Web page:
Forced prostitution remains the primary goal of traffickers in women and girls into India. The actual number of women in sex work in India is difficult to assess. A survey sponsored by the Central Social Welfare Board of India in 1991 in six metropolitan cities indicated that the population of women and children in sex work is between 70,000 and 1 million. NGO estimates of sex work are, however, much greater. The Indian Association for the Rescue of Fallen Women estimated in 1992 that there are 8 million brothel workers in India and another 7.5 million call girls. The average age of recruitment in the 1990s was between 10 and 14 years old. Half of this population may be infected with HIV/Aids (other commentators estimate the rate of HIV infection at 70 per cent). All commentators agree that there has been a recent growth in trafficking. This has paralleled an increase in undocumented migration within the region. Women and girls are trafficked both within South Asia and from South Asia to other regions. They also agree that in the present context of globalization and migration, fewer victims are being kidnapped or abducted.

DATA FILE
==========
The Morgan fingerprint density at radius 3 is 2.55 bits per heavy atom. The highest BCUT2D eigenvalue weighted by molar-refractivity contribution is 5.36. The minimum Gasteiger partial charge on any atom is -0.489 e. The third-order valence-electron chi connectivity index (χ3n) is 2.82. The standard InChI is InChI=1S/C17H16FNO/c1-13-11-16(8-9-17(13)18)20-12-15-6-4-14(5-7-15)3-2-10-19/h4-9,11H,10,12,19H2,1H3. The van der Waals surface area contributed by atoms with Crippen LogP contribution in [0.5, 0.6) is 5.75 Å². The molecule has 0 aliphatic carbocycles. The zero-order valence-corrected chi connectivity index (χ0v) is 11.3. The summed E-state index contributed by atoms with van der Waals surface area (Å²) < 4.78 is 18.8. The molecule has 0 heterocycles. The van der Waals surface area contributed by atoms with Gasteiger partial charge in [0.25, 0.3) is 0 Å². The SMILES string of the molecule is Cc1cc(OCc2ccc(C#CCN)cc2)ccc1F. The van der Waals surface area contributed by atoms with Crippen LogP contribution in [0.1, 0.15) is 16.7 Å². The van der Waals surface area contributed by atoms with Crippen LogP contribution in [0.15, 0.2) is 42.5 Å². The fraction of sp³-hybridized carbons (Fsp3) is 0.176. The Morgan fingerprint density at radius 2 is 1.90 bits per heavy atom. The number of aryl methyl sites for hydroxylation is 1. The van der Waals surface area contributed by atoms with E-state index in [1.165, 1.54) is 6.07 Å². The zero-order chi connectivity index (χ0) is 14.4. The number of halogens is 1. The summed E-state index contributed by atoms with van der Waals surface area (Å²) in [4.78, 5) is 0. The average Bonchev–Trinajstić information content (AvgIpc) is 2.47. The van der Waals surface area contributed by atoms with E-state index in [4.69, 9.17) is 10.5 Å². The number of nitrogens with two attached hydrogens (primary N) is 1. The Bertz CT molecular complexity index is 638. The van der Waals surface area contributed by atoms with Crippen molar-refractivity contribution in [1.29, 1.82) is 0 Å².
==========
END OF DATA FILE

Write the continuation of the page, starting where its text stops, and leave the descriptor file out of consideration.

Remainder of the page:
The Special Rapporteur's recommendations include international, regional and national measures against trafficking.  She stated that the international community must continue to play a proactive role in preventing trafficking in the South Asian region and that more resources should be given to the Governments of the region to meet this problem of human servitude and forced labour. Furthermore, the countries of the SAARC region should join efforts to collect comprehensive data on trafficking. There should be a central database and a regional survey to assess the nature of the problems, the numbers involved, the profile of the trafficking victim, the profile of the trafficker and the response of national Governments.  She also recommended that a SAARC convention on trafficking be encouraged and that there should be an intergovernmental regional task force on trafficking to plan and implement a concerted strategy for the region. In addition, there should be an interregional police task force to fight trafficking, track traffickers and gather intelligence on trafficking rings. The Governments of the region should also each have a national plan of action to combat trafficking and there should be a monitoring mechanism involving Government, non-governmental organizations and international agencies. Furthermore, Governments should refrain from enacting regulations and orders that restrict the free movement of women under the guise of fighting trafficking. Instead, measures aimed at educating women about their rights and raising awareness about conditions in receiving countries should be compulsory. The respective embassies in receiving countries should be proactive in providing assistance to women and girl victims of trafficking. Protective custody as a means of dealing with victims of trafficking should be reconsidered. The Special Rapporteur also recommended that extensive support be given to NGOs working in this field, and that NGOs working with the children of the sex workers should be given special encouragement along with those who work with the victims of trafficking.